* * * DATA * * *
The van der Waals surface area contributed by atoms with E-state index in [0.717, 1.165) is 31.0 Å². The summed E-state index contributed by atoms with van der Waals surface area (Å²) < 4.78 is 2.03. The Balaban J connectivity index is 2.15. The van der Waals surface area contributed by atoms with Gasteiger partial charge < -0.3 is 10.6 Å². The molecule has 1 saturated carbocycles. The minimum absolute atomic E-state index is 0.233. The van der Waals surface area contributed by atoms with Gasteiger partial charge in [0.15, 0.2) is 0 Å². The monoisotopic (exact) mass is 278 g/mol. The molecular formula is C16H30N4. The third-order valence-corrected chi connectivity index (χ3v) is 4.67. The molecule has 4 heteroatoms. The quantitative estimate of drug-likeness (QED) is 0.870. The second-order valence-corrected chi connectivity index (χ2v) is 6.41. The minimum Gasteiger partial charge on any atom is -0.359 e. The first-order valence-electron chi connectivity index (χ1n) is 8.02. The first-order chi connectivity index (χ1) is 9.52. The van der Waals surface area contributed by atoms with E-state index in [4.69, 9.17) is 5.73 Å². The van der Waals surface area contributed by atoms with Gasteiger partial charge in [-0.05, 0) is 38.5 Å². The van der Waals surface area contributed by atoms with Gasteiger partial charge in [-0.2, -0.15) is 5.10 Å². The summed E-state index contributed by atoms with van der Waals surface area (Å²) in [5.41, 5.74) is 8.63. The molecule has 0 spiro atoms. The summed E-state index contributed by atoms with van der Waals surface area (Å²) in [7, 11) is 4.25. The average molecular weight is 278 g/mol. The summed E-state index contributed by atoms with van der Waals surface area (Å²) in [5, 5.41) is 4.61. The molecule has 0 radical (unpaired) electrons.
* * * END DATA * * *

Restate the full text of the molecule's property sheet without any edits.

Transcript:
The van der Waals surface area contributed by atoms with E-state index in [0.717, 1.165) is 31.0 Å². The summed E-state index contributed by atoms with van der Waals surface area (Å²) < 4.78 is 2.03. The Balaban J connectivity index is 2.15. The van der Waals surface area contributed by atoms with Gasteiger partial charge < -0.3 is 10.6 Å². The molecule has 1 saturated carbocycles. The minimum absolute atomic E-state index is 0.233. The van der Waals surface area contributed by atoms with Gasteiger partial charge in [0.15, 0.2) is 0 Å². The monoisotopic (exact) mass is 278 g/mol. The molecular formula is C16H30N4. The third-order valence-corrected chi connectivity index (χ3v) is 4.67. The molecule has 4 heteroatoms. The quantitative estimate of drug-likeness (QED) is 0.870. The second-order valence-corrected chi connectivity index (χ2v) is 6.41. The minimum Gasteiger partial charge on any atom is -0.359 e. The first-order valence-electron chi connectivity index (χ1n) is 8.02. The first-order chi connectivity index (χ1) is 9.52. The van der Waals surface area contributed by atoms with E-state index in [4.69, 9.17) is 5.73 Å². The van der Waals surface area contributed by atoms with Gasteiger partial charge in [-0.05, 0) is 38.5 Å². The van der Waals surface area contributed by atoms with Gasteiger partial charge in [-0.2, -0.15) is 5.10 Å². The summed E-state index contributed by atoms with van der Waals surface area (Å²) in [5.41, 5.74) is 8.63. The molecule has 0 spiro atoms. The summed E-state index contributed by atoms with van der Waals surface area (Å²) in [7, 11) is 4.25. The average molecular weight is 278 g/mol. The summed E-state index contributed by atoms with van der Waals surface area (Å²) in [5, 5.41) is 4.61. The molecule has 0 radical (unpaired) electrons.